Being prepared is a matter of choice. In the very same manner, the selection of the right gear determines our success in facing hazards, especially when the moment of bugging out arrives.
In fact, setting up our gear entails assessing risks related to the following factors:
- our physical conditions and personal features
- our adaptability
- our comfort during physical activity
- the different environments we cross (from urban to the outdoors)
- the temperature range
- our gear itself (backpacks, tactical belts, and so on).
This article will cover the basics beyond a successful selection of jackets that could be combined together to create the perfect condition for you to bug out with.
The criteria behind selection
No one likes to be caught up unprepared in the wrong moment. One should avoid rushing this reason into an outdoor store close to home and buy the very first jacket they may have remotely heard or read about somewhere.
Don’t make your incompetence a prelude to a certain disaster. Take some time to get informed on what you may need to purchase.
Keep in mind that all-season jackets are just non-existent. You definitely need to combine different layers together.
Some Facebook groups related to Prepping and Survival may offer you the proper terrain to start investigating the best brands and models you need to get familiar with. I personally saw this topic covered several times.
Despite individual physical differences and preferences, some brands are actually the most recommended by preppers and survivalists.
Asking an expert doesn’t make you a fool, especially if you lack outdoor experience or if you stepped into this world quite recently.
As you will notice, people look for garments that present the following features:
- being durable
- being water-resistant
- being comfortable
- having good and reliable sewings
- having external and internal pockets
- being foldable
- not being too flashy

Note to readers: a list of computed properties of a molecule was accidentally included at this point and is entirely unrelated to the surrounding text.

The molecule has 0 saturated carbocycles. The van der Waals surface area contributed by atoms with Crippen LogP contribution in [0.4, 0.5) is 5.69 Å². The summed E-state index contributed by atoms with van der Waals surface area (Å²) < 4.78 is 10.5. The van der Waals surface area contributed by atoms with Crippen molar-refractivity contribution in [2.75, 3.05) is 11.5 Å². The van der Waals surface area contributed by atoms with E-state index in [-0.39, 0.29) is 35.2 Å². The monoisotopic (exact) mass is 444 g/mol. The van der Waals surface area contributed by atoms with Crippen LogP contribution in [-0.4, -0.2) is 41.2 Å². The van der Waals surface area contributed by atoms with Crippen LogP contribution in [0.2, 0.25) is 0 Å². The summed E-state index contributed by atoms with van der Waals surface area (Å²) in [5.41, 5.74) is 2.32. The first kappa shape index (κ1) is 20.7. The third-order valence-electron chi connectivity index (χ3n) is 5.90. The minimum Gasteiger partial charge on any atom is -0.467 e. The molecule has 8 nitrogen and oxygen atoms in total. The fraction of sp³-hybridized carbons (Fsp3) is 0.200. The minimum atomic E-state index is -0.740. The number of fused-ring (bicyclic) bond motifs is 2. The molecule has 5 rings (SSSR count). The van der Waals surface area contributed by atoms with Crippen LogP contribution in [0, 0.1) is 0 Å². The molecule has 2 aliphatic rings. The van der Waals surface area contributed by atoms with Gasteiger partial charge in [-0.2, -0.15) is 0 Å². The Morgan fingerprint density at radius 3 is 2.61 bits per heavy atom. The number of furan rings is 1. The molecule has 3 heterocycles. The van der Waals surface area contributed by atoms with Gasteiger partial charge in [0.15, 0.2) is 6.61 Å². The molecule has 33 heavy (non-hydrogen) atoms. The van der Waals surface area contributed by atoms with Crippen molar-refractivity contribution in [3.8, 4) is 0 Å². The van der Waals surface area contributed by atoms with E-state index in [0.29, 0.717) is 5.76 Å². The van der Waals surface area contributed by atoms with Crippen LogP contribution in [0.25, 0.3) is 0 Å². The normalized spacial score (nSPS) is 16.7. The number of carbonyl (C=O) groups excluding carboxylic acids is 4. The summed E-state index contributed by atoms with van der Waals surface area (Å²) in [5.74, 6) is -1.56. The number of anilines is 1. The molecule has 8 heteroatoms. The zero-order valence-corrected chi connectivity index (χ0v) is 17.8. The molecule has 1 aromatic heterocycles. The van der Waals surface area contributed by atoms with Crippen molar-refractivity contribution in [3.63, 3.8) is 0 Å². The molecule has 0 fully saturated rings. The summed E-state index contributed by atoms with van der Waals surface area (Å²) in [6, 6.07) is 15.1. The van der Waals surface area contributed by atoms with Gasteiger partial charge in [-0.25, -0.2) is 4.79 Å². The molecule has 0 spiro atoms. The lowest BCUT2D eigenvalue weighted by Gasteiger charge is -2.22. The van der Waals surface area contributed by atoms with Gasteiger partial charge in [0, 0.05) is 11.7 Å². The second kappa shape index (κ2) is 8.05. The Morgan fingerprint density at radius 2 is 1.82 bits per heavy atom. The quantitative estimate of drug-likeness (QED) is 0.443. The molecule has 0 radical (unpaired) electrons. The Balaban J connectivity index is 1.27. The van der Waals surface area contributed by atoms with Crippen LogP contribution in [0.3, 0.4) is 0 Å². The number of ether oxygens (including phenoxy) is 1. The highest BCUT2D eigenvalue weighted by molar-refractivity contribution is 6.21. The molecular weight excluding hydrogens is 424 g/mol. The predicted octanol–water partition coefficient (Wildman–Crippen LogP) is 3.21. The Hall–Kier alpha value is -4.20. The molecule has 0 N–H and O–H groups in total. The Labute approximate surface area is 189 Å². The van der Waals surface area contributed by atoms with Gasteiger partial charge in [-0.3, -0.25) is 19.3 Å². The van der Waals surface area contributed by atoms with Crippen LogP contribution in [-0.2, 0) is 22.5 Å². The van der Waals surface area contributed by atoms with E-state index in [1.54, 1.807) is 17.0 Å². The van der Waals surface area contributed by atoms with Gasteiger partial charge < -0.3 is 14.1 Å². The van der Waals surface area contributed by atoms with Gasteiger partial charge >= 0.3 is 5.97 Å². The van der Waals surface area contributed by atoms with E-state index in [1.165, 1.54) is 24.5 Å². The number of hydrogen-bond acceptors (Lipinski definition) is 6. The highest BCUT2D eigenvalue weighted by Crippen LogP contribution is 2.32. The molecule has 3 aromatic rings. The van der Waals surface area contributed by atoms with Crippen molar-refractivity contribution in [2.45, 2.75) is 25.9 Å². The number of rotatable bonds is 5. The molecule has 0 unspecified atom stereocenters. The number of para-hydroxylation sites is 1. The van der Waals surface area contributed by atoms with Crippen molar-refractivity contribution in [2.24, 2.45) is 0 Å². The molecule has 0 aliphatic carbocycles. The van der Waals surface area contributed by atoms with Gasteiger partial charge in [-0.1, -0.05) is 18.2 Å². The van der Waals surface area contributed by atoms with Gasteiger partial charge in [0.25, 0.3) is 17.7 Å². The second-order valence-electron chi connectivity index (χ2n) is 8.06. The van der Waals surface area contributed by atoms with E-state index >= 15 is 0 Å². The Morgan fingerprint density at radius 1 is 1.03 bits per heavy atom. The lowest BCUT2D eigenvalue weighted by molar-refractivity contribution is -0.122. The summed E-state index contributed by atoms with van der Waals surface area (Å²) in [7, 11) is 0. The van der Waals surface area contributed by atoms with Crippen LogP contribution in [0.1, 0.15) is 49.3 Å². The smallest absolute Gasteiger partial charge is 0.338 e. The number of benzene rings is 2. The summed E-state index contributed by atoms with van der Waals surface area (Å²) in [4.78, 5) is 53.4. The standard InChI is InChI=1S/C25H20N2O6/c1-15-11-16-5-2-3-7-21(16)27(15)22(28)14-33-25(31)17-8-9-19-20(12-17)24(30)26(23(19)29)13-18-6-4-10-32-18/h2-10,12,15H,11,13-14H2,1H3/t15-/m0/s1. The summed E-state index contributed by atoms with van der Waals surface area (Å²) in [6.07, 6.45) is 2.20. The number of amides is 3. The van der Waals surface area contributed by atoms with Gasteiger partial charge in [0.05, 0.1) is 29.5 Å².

- bringing good value for money
Bear in mind that being pricy doesn’t always necessarily means being good. So be careful if you decide to pick a jacket just because it is the most expensive on the market.
Climbing clothing, for example, are certainly very good for mountaineers, but they are extremely flashy to make things easier for Rescue Teams.
And if your purpose is to use such clothing in the backwoods and not on in the Himalayas mountains, well, they don’t actually fit your needings in terms of performance.
Tactical clothing: pros and cons
Tactical brands offer a wide range of products that can cover your needs in an emergency. Here is what you need to keep in mind when picking tactical clothing.
- Natural Basic Colors (tan, OD green, jungle, sand for the Great Outdoors and black, grey for Urban context) or camouflage
- Tough sewings
- Presence of roomy external and internal pockets
- Good Breathability System
- Stiffness (sometimes)
- Over your own seize (especially if you are extremely slender). Nonetheless, some brands have a bigger range of models. I am talking about Polish Helikon-Tex and Slovenian UF Pro, for example.
- Pricy (especially some brands that are hyped constantly)
Military surplus: pros and cons
Military surplus surely provides a good compromise if you look for second-hand, but they are still good garments.
- Possibly already treated with specific products to ensure water resistance
- Camouflage colors
- Presence of roomy external and internal pockets